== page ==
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School of Education and Human Development University of Colorado Denver

School of Education and Human Development
 

Where in the Brain Is a Fraction?


It’s an exciting time in the chronicle of the human brain and the human mind. Latest advances in neuroscience are helping researchers at the University of Colorado unravel the critical interplay between reasoning and brain functioning when young adults solve tasks in the thorny domain of fractions.

Scientific experiments involving computer environments and fMRI brain scans were designed by Ron Tzur, professor of mathematics education at CU Denver’s School of Education & Human Development, and Dietmar Cordes, associate professor in the Department of Radiology at CU’s Anschutz Medical Campus, to better understand complex processes involved in how the human brain uses mathematical symbols and operations. The goal of this project is to find out where and how the brain processes fractions and if specific teaching interventions can improve participants’ learning and response times when solving number-comparison tasks.

“The research literature suggests that the intraparietal sulcus (IPS) is a math-processing region in the brain,” said Tzur. “This is typically where humans process whole numbers and simple addition. But when the human brain needs to process mathematical inverse relationships like 1/5 > 1/7 (though 7 > 5), the mind takes a longer time to compute and reason. This seems to indicate that the different parts of the brain are dividing, governing and specializing in solving a fraction problem.”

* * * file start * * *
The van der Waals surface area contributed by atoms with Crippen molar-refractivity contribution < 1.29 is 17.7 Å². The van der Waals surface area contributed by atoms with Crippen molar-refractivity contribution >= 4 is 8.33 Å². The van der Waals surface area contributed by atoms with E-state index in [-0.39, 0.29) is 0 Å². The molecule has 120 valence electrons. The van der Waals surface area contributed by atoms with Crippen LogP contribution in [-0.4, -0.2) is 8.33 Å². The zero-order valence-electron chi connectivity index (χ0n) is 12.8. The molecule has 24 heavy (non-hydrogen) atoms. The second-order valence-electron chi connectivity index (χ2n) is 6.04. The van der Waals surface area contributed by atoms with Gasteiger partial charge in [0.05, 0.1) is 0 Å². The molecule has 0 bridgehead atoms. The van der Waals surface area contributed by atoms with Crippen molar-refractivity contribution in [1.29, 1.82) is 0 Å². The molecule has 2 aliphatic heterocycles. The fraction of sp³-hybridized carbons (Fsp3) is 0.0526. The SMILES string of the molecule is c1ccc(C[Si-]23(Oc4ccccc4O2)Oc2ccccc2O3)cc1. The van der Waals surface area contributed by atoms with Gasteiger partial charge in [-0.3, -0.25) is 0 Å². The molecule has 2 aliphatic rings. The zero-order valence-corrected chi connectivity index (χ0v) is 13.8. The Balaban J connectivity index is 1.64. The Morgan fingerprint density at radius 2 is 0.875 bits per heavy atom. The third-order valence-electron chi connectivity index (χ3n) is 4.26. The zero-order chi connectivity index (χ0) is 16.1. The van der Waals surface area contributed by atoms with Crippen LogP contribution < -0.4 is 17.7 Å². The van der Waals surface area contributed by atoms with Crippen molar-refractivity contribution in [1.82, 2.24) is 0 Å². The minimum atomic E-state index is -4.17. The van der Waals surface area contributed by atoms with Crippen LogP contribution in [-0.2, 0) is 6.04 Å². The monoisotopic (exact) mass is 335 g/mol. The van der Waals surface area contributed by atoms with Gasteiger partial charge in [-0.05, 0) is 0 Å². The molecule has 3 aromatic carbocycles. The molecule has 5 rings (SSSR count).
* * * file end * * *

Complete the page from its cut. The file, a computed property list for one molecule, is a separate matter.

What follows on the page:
Tzur and his team hypothesize that the human brain processes fractions in a unique brain-mind sequence, depending on the structure and order of the numbers and symbols with which one is presented. Thus, supported by modest awards of $17,000 from the University of Colorado Denver and $3,000 from the Leach Family Donor Advised Fund at Community First Foundation, these University of Colorado researchers have created step-by-step tasks to enable differentiating brain activity while students are solving comparison tasks of whole numbers or of fractions. Twenty adults (ages 18 to 45) are participating in the study.

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